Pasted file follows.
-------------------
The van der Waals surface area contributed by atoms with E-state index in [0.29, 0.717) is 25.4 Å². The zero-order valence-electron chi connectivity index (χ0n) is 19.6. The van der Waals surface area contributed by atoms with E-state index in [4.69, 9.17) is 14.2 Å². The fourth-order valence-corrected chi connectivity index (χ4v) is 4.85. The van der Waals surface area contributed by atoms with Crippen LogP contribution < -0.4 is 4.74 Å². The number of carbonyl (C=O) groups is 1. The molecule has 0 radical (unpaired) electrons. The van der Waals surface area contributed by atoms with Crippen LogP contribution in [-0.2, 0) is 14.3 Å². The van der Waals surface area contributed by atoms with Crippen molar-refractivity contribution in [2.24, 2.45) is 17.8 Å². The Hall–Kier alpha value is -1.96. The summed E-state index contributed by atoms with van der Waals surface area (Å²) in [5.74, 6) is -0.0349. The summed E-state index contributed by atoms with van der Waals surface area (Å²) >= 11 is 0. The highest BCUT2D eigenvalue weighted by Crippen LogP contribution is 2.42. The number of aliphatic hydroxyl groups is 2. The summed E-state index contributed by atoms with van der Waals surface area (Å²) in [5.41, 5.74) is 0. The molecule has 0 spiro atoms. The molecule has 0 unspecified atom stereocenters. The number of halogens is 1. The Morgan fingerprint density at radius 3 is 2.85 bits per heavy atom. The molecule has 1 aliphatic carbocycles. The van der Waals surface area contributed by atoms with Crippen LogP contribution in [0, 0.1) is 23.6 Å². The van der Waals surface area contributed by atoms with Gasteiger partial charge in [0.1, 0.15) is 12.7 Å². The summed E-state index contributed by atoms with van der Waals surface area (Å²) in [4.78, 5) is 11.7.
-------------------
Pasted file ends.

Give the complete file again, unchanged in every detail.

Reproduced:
The van der Waals surface area contributed by atoms with E-state index in [0.29, 0.717) is 25.4 Å². The zero-order valence-electron chi connectivity index (χ0n) is 19.6. The van der Waals surface area contributed by atoms with E-state index in [4.69, 9.17) is 14.2 Å². The fourth-order valence-corrected chi connectivity index (χ4v) is 4.85. The van der Waals surface area contributed by atoms with Crippen LogP contribution < -0.4 is 4.74 Å². The number of carbonyl (C=O) groups is 1. The molecule has 0 radical (unpaired) electrons. The van der Waals surface area contributed by atoms with Crippen LogP contribution in [-0.2, 0) is 14.3 Å². The van der Waals surface area contributed by atoms with Crippen molar-refractivity contribution in [2.24, 2.45) is 17.8 Å². The Hall–Kier alpha value is -1.96. The summed E-state index contributed by atoms with van der Waals surface area (Å²) in [5.74, 6) is -0.0349. The summed E-state index contributed by atoms with van der Waals surface area (Å²) >= 11 is 0. The highest BCUT2D eigenvalue weighted by Crippen LogP contribution is 2.42. The number of aliphatic hydroxyl groups is 2. The summed E-state index contributed by atoms with van der Waals surface area (Å²) in [5.41, 5.74) is 0. The molecule has 0 spiro atoms. The molecule has 0 unspecified atom stereocenters. The number of halogens is 1. The Morgan fingerprint density at radius 3 is 2.85 bits per heavy atom. The molecule has 1 aliphatic carbocycles. The van der Waals surface area contributed by atoms with Crippen LogP contribution in [0, 0.1) is 23.6 Å². The van der Waals surface area contributed by atoms with Gasteiger partial charge in [0.1, 0.15) is 12.7 Å². The summed E-state index contributed by atoms with van der Waals surface area (Å²) in [4.78, 5) is 11.7.